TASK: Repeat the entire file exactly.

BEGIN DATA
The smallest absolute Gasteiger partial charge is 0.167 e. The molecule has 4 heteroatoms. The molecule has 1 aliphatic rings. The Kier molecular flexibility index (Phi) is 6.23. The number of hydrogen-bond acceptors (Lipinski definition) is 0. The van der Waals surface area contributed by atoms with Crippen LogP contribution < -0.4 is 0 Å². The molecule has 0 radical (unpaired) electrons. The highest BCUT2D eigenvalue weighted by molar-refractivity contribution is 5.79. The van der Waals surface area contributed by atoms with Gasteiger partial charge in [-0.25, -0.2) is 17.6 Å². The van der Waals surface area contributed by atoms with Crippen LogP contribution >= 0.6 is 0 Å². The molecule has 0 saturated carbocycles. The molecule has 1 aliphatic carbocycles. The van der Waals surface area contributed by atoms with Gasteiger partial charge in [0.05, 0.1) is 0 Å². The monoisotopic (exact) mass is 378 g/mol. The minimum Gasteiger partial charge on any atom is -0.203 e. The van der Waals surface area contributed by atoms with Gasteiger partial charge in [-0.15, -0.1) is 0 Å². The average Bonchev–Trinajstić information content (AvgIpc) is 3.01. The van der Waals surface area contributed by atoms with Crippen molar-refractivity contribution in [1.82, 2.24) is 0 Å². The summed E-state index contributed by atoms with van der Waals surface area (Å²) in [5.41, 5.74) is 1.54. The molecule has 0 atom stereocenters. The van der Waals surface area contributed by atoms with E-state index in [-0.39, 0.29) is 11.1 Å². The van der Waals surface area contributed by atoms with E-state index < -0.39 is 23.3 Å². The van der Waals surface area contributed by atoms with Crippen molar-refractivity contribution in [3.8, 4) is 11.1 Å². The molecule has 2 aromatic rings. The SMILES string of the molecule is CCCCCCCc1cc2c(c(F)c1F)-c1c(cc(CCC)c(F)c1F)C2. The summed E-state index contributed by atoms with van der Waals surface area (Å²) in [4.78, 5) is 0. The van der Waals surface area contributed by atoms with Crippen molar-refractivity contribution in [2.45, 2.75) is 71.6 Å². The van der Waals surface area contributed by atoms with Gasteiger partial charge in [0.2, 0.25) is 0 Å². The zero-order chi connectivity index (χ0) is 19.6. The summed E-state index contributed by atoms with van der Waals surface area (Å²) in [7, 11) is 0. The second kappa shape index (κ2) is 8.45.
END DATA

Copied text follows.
The smallest absolute Gasteiger partial charge is 0.167 e. The molecule has 4 heteroatoms. The molecule has 1 aliphatic rings. The Kier molecular flexibility index (Phi) is 6.23. The number of hydrogen-bond acceptors (Lipinski definition) is 0. The van der Waals surface area contributed by atoms with Crippen LogP contribution < -0.4 is 0 Å². The molecule has 0 radical (unpaired) electrons. The highest BCUT2D eigenvalue weighted by molar-refractivity contribution is 5.79. The van der Waals surface area contributed by atoms with Gasteiger partial charge in [-0.25, -0.2) is 17.6 Å². The van der Waals surface area contributed by atoms with Crippen LogP contribution >= 0.6 is 0 Å². The molecule has 0 saturated carbocycles. The molecule has 1 aliphatic carbocycles. The van der Waals surface area contributed by atoms with Gasteiger partial charge in [0.05, 0.1) is 0 Å². The monoisotopic (exact) mass is 378 g/mol. The minimum Gasteiger partial charge on any atom is -0.203 e. The van der Waals surface area contributed by atoms with Gasteiger partial charge in [-0.15, -0.1) is 0 Å². The average Bonchev–Trinajstić information content (AvgIpc) is 3.01. The van der Waals surface area contributed by atoms with Crippen molar-refractivity contribution in [1.82, 2.24) is 0 Å². The summed E-state index contributed by atoms with van der Waals surface area (Å²) in [5.41, 5.74) is 1.54. The molecule has 0 atom stereocenters. The van der Waals surface area contributed by atoms with E-state index in [-0.39, 0.29) is 11.1 Å². The van der Waals surface area contributed by atoms with E-state index < -0.39 is 23.3 Å². The van der Waals surface area contributed by atoms with Crippen molar-refractivity contribution in [3.8, 4) is 11.1 Å². The molecule has 2 aromatic rings. The SMILES string of the molecule is CCCCCCCc1cc2c(c(F)c1F)-c1c(cc(CCC)c(F)c1F)C2. The summed E-state index contributed by atoms with van der Waals surface area (Å²) in [4.78, 5) is 0. The van der Waals surface area contributed by atoms with Crippen molar-refractivity contribution in [2.45, 2.75) is 71.6 Å². The van der Waals surface area contributed by atoms with Gasteiger partial charge in [0.2, 0.25) is 0 Å². The zero-order chi connectivity index (χ0) is 19.6. The summed E-state index contributed by atoms with van der Waals surface area (Å²) in [7, 11) is 0. The second kappa shape index (κ2) is 8.45.